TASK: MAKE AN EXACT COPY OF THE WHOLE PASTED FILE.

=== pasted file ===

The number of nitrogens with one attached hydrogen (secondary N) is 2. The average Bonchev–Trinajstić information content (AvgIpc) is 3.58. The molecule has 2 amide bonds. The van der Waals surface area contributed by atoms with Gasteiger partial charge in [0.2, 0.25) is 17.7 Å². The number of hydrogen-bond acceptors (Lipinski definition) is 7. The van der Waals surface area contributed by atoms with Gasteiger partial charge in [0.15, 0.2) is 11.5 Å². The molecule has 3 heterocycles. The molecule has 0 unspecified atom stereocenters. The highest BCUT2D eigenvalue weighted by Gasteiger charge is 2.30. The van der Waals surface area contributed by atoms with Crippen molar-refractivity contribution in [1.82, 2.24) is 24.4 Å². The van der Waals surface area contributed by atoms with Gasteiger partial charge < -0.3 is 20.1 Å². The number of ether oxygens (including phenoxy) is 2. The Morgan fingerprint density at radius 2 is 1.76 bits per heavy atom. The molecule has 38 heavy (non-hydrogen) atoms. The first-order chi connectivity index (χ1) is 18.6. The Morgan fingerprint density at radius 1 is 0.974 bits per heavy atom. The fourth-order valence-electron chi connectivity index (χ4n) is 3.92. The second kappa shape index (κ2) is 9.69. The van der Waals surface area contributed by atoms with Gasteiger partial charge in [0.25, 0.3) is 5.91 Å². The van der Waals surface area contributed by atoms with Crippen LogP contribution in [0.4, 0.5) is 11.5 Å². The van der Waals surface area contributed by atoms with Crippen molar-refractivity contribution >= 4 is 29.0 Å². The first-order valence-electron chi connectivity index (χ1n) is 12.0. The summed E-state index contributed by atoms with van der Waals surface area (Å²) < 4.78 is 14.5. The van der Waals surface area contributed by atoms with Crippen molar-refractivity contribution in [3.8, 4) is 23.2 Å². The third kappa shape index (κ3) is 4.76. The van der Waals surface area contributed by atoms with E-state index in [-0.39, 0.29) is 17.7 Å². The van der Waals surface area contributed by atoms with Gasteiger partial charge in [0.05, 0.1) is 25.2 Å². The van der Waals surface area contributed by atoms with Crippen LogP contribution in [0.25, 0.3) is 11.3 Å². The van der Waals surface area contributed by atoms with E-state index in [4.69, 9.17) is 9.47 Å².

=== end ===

The number of nitrogens with one attached hydrogen (secondary N) is 2. The average Bonchev–Trinajstić information content (AvgIpc) is 3.58. The molecule has 2 amide bonds. The van der Waals surface area contributed by atoms with Gasteiger partial charge in [0.2, 0.25) is 17.7 Å². The number of hydrogen-bond acceptors (Lipinski definition) is 7. The van der Waals surface area contributed by atoms with Gasteiger partial charge in [0.15, 0.2) is 11.5 Å². The molecule has 3 heterocycles. The molecule has 0 unspecified atom stereocenters. The highest BCUT2D eigenvalue weighted by Gasteiger charge is 2.30. The van der Waals surface area contributed by atoms with Crippen molar-refractivity contribution in [1.82, 2.24) is 24.4 Å². The van der Waals surface area contributed by atoms with Gasteiger partial charge < -0.3 is 20.1 Å². The number of ether oxygens (including phenoxy) is 2. The Morgan fingerprint density at radius 2 is 1.76 bits per heavy atom. The molecule has 38 heavy (non-hydrogen) atoms. The first-order chi connectivity index (χ1) is 18.6. The Morgan fingerprint density at radius 1 is 0.974 bits per heavy atom. The fourth-order valence-electron chi connectivity index (χ4n) is 3.92. The second kappa shape index (κ2) is 9.69. The van der Waals surface area contributed by atoms with Gasteiger partial charge in [0.25, 0.3) is 5.91 Å². The van der Waals surface area contributed by atoms with Crippen LogP contribution in [0.4, 0.5) is 11.5 Å². The van der Waals surface area contributed by atoms with Crippen molar-refractivity contribution >= 4 is 29.0 Å². The first-order valence-electron chi connectivity index (χ1n) is 12.0. The summed E-state index contributed by atoms with van der Waals surface area (Å²) < 4.78 is 14.5. The van der Waals surface area contributed by atoms with Crippen molar-refractivity contribution in [3.8, 4) is 23.2 Å². The third kappa shape index (κ3) is 4.76. The van der Waals surface area contributed by atoms with E-state index in [-0.39, 0.29) is 17.7 Å². The van der Waals surface area contributed by atoms with Gasteiger partial charge in [0.05, 0.1) is 25.2 Å². The van der Waals surface area contributed by atoms with Crippen LogP contribution in [0.25, 0.3) is 11.3 Å². The van der Waals surface area contributed by atoms with E-state index in [4.69, 9.17) is 9.47 Å².